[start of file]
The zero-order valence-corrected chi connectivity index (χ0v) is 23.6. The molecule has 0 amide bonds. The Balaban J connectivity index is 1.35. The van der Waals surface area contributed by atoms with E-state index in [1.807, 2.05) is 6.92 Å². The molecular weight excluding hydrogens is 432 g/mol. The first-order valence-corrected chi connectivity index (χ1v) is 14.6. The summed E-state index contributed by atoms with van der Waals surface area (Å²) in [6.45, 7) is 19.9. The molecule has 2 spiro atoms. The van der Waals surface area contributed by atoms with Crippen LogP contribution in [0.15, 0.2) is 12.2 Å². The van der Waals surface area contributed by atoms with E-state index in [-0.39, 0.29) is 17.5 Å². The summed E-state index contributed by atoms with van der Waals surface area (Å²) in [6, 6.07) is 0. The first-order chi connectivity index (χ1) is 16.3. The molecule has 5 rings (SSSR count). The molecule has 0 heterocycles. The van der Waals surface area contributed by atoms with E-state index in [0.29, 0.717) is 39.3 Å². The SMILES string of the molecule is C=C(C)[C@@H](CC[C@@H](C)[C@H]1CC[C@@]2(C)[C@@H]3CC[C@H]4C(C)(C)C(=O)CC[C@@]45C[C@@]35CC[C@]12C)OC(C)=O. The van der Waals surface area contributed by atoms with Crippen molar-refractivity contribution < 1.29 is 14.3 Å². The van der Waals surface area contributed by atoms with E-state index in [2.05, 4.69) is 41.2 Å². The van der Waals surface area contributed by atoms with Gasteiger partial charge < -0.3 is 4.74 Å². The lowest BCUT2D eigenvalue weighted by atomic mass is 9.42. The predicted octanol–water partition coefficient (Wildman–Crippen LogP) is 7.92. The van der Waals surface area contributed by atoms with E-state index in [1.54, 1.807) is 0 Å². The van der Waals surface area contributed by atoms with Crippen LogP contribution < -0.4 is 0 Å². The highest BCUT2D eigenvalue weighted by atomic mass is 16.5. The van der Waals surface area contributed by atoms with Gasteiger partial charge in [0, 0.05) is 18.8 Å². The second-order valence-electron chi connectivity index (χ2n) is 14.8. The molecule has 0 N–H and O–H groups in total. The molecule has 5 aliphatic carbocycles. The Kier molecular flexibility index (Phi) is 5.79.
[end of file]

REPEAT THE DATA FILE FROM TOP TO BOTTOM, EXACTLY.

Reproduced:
The zero-order valence-corrected chi connectivity index (χ0v) is 23.6. The molecule has 0 amide bonds. The Balaban J connectivity index is 1.35. The van der Waals surface area contributed by atoms with E-state index in [1.807, 2.05) is 6.92 Å². The molecular weight excluding hydrogens is 432 g/mol. The first-order valence-corrected chi connectivity index (χ1v) is 14.6. The summed E-state index contributed by atoms with van der Waals surface area (Å²) in [6.45, 7) is 19.9. The molecule has 2 spiro atoms. The van der Waals surface area contributed by atoms with Crippen LogP contribution in [0.15, 0.2) is 12.2 Å². The van der Waals surface area contributed by atoms with E-state index in [-0.39, 0.29) is 17.5 Å². The summed E-state index contributed by atoms with van der Waals surface area (Å²) in [6, 6.07) is 0. The first-order chi connectivity index (χ1) is 16.3. The molecule has 5 rings (SSSR count). The molecule has 0 heterocycles. The van der Waals surface area contributed by atoms with E-state index in [0.29, 0.717) is 39.3 Å². The SMILES string of the molecule is C=C(C)[C@@H](CC[C@@H](C)[C@H]1CC[C@@]2(C)[C@@H]3CC[C@H]4C(C)(C)C(=O)CC[C@@]45C[C@@]35CC[C@]12C)OC(C)=O. The van der Waals surface area contributed by atoms with Crippen molar-refractivity contribution < 1.29 is 14.3 Å². The van der Waals surface area contributed by atoms with E-state index in [2.05, 4.69) is 41.2 Å². The van der Waals surface area contributed by atoms with Gasteiger partial charge < -0.3 is 4.74 Å². The lowest BCUT2D eigenvalue weighted by atomic mass is 9.42. The predicted octanol–water partition coefficient (Wildman–Crippen LogP) is 7.92. The van der Waals surface area contributed by atoms with E-state index in [1.54, 1.807) is 0 Å². The van der Waals surface area contributed by atoms with Crippen LogP contribution < -0.4 is 0 Å². The highest BCUT2D eigenvalue weighted by atomic mass is 16.5. The van der Waals surface area contributed by atoms with Gasteiger partial charge in [0, 0.05) is 18.8 Å². The second-order valence-electron chi connectivity index (χ2n) is 14.8. The molecule has 0 N–H and O–H groups in total. The molecule has 5 aliphatic carbocycles. The Kier molecular flexibility index (Phi) is 5.79.